But it is not only traditional social structures that interest Yevkurov. He has long and detailed discussions with everyone. The new President has serious grievances about his compatriots. He believes that they are helping the armed underground. In his many statements on this subject one can detect the operational information that has been supplied by the law enforcement agencies, and indeed he does not conceal the fact that in his views on the mujahedeen he prefers to align himself with the security forces rather than the Ingush population. Against such aiding and abetting, and against the underground resistance itself, he intends to conduct a merciless war.

    The mujahedeen see no difference between Yevkurov and his predecessor. For them, both are representatives of the kafirs who have occupied the territory of the North Caucasus. It is said that this is more or less how Amir (Emir) Magas, aka Akhmed Yevloyev, aka the Military Amir of the Caucasus Imarat (Emirate), expressed himself at a secret meeting with Yevkurov. It is even asserted that Magas used much stronger expressions. The Ingushetian President has denied that the meeting ever took place, but people in the republic persist in claiming that it did, and that it took place in the village of Galashki in the house of kinsfolk of the so-called “Colonel Khuchbarov” who led the school seizure in Beslan.

    Whatever the truth may be, after nearly four months in office Yekurov has failed to achieve any visible progress in the fight against the underground. The number of attacks and acts of sabotage has not diminished and sometimes seems even to have increased. Neither governmental authority nor threats have been of any avail. I very frequently hear people ask whether the guerrillas are a real force. Look at what is happening in Ingushetia, I say. At least they are a force which a professional soldier and intelligence officer, a man with inside knowledge of the way in which Ingush society works, has been unable to budge one inch, over a period of four months. An extent of time that is certainly more than long enough to develop a front of military action.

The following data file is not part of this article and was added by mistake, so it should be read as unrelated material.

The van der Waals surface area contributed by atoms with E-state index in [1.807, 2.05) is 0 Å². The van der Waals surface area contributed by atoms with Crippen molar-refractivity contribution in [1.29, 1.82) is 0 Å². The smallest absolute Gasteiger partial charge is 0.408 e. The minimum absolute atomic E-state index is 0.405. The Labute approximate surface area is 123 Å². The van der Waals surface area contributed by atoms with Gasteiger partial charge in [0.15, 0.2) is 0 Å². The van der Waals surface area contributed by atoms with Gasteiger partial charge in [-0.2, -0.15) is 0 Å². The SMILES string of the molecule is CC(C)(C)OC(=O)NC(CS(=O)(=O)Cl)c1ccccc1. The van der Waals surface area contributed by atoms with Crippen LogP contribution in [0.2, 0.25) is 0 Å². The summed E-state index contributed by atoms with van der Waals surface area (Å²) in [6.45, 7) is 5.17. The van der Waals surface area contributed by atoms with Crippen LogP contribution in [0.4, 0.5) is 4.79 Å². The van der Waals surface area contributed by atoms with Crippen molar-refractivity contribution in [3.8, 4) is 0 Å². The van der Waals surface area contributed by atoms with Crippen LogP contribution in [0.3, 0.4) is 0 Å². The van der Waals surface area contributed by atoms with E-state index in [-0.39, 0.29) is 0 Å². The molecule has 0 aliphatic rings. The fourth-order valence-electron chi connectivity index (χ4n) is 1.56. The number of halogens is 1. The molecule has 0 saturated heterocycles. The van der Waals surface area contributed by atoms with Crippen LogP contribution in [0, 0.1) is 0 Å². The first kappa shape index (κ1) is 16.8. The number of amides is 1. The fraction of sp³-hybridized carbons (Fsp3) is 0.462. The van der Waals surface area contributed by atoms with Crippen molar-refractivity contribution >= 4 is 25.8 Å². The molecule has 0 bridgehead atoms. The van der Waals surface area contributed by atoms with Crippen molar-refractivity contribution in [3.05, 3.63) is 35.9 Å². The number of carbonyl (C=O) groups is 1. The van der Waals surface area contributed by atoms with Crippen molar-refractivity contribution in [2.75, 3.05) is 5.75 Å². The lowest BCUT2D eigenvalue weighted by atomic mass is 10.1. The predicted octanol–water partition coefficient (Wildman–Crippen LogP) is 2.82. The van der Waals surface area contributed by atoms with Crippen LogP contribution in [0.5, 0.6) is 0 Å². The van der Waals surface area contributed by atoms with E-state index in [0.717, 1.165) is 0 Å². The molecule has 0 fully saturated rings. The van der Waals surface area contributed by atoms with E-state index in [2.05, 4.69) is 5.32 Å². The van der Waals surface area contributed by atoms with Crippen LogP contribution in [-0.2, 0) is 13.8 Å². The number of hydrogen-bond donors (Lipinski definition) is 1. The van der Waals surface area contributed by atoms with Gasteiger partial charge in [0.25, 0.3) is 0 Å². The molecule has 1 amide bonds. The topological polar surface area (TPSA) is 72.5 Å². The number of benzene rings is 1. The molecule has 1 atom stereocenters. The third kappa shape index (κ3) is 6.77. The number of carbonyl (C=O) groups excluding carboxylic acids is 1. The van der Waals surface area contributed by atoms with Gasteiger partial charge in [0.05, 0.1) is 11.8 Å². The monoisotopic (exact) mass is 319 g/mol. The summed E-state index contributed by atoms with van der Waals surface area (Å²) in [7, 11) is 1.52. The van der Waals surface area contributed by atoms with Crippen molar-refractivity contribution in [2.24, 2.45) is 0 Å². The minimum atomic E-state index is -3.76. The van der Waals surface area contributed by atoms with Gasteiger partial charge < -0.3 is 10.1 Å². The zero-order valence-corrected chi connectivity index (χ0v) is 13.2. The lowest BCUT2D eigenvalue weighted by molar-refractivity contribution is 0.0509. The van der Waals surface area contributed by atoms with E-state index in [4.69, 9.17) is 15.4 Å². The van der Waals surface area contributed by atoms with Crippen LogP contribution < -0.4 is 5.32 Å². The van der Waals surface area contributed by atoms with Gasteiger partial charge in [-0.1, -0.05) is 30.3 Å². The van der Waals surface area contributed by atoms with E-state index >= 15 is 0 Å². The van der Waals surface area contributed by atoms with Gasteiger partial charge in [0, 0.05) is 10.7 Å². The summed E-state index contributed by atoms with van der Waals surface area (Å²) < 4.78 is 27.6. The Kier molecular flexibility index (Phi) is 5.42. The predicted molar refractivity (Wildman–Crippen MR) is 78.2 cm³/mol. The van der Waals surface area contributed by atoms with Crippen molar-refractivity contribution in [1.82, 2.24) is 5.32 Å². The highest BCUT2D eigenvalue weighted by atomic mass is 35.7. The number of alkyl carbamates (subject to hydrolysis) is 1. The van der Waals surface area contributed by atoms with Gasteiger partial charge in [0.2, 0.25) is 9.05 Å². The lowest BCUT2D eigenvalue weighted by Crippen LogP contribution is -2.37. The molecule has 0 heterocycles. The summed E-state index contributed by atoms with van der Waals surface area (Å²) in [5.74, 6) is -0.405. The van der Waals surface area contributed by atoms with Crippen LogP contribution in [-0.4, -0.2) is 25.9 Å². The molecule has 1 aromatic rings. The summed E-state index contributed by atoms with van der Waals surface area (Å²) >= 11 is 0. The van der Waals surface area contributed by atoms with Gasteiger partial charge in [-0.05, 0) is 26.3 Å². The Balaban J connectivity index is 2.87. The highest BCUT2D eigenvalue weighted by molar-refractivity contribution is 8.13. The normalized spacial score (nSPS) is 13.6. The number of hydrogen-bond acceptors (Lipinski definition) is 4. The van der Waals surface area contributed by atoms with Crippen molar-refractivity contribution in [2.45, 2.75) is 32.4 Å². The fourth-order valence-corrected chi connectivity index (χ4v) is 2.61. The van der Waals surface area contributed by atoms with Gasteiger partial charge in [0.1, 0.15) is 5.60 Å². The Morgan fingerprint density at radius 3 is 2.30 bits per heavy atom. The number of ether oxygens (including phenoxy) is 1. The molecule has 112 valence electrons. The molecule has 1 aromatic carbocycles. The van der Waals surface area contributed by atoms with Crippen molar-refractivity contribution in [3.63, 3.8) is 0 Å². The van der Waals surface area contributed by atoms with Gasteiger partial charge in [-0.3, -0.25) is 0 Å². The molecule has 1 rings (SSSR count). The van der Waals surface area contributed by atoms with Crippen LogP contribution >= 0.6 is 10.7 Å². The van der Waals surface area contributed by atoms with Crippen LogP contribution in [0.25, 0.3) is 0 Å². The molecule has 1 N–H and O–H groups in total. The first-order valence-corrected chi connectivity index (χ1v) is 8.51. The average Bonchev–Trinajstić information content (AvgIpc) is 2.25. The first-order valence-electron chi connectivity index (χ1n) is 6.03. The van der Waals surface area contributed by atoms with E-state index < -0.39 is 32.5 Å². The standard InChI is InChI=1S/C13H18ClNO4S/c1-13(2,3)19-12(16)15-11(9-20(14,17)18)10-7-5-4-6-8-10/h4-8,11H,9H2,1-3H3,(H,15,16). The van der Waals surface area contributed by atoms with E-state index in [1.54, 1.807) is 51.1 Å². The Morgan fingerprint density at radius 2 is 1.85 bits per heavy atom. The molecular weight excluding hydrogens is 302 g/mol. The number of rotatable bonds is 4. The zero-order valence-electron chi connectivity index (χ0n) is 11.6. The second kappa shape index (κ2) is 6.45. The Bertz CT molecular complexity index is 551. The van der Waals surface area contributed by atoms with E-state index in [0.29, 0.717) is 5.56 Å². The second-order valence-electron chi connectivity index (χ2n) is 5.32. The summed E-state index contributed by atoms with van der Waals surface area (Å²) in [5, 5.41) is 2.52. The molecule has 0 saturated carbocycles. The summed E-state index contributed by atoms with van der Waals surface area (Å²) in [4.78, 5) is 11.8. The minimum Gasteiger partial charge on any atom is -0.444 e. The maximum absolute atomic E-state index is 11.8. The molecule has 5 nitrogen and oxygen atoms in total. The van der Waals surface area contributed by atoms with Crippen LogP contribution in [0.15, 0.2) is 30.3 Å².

Sermons on moral purity, social equality, service to Allah, a heroic death for the sake of high ideals against a backdrop of moral decline, corruption, greed and selfishness find a keen response in the souls of these young men. On public transport, at markets, in all the places where people discuss pressing issues, one can hear them singing the praises of the mujahedeen and their heroic struggle. Their mobile phones show video clips of sermons or battle scenes. The names of the fighters are known by heart, using apt turns of phrase, the young men discuss events that have taken place in their daily lives, their experiences of combat. The underground is imbued with a romantic atmosphere. There is fullness of life, there are ideas and ideals.

    It is hard for me to tell how deep and substantial these sentiments are. They seem, however, to express the vague, not fully conscious sympathies of society at large. It is easy to see where the mujahedeen derive their support, and why Yevkurov is so harsh in his accusations against his fellow countrymen.

  8. Btw Dagestan (known as “Not Chechnya” too):

    Russia No Longer Controls the Situation in Dagestan
    http://www.jamestown.org/single/?no_cache=1&tx_ttnews%5Btt_news%5D=34707&tx_ttnews%5BbackPid%5D=13&cHash=312da2685f

    “A vivid example of this looming scenario for Dagestan can be found in Ingushetia, where the authorities are no longer capable of controlling the situation”